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Positive Women in Prison: Are They Getting the Help They Need

Winter 2000

HIV Clinical Care For Incarcerated Women: Implications for prisons and public health. Among the presenters were Judy Greenspan, prisoners' advocate.

This article is based on what I learned at the 1999 National Women's Conference at the Los Angeles Convention Center.

Many of the women currently incarcerated in the nations' prisons have experienced prior sexual and/or physical abuse. This is known to be a contributing factor to alcohol and drug abuse, which in turn can lead them into a lifestyle of risky behaviors such as trading sex for money or drugs. Such behavior inevitably leads to risk for infection with HIV.


Substance Use

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Substance abuse continues to be the leading cause of new infections among the female incarcerated population. Although the inmates may be able to get drugs fairly easily, often times the syringe necessary to inject them is harder to obtain. Frequently this leads to the sharing of works (ie; needles) amongst each other. This has long been known as a major route of transmission for HIV. Many of these women do not get tested for HIV. Others who have tested positive are reluctant to reveal their HIV status due to stigmatization, and in some cases, fear of physical violence.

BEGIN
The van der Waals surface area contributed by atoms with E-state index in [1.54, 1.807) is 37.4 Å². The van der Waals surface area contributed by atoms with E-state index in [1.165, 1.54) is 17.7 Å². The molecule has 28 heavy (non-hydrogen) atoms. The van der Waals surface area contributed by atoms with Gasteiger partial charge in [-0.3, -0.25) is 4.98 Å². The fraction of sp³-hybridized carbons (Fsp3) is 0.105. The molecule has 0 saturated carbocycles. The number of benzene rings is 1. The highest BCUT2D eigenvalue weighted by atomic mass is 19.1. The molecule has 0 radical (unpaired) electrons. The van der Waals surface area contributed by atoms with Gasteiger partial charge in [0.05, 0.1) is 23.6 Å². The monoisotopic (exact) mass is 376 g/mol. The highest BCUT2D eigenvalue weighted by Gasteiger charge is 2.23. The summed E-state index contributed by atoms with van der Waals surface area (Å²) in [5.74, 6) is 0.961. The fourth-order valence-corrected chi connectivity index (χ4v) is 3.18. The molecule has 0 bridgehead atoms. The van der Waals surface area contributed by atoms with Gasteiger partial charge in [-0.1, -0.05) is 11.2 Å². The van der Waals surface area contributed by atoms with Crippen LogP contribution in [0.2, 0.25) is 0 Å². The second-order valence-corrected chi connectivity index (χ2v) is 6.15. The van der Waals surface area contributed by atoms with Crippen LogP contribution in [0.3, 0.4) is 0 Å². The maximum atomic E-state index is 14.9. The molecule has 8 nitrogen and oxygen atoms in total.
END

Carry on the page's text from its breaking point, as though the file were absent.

Standard of Care

There is still much discrimination in the prison system related to HIV/AIDS, therefore, many positives are not being treated for their infections. Those who are receiving treatment, most often do not receive the same standard of care as those of us on the outside. There are very few HIV specific programs in our prisons for either male or female prisoners. The programs that are in place lack adequate funding and support from the prison system. In addition, the Department of Corrections is required to provide medical treatment for infected people but it doesn't always comply.

Although access to all approved medications is limited for incarcerated persons, many who are taking combo therapy don't receive the correct dosage at the right times. Medical personnel need instruction on HIV medication adherence and the importance of sticking to the dosing schedule.

These are just a few of the issues that are currently facing the incarcerated community. "Lack of commitment is one of the biggest barriers against change regarding policies impacting HIV care," says Judy Greenspan. Judy has been working as an advocate for incarcerated women for many years.

Also among the problems noted, is a need for the Department of Corrections to implement a better pre-release program for incarcerated individuals so that they may be better prepared for release back into the community (especially for those parolees who have done extensive lengths of time).


What Can We Do?

This is where we need to look at our case management programs. Are women who need substance abuse treatment being offered this prior to release? Does the person who interviews the prisoner have the appropriate resources and referrals? The prisoners need all the support they can get from their Case Managers along with guidance for setting long term goals. This will help them to succeed with their sobriety and prevent them from relapsing and violating parole.

As community providers we feel a bit helpless when it comes to helping HIV+ people in prisons. However, there is a lot we can do to help women who have paroled.

Where as some agencies are not equipped to handle this population and others do not want to, other agencies including Women Alive welcome formerly incarcerated HIV positive women to participate in all of our programs.





  
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This article was provided by Women Alive. It is a part of the publication Women Alive Newsletter.
 

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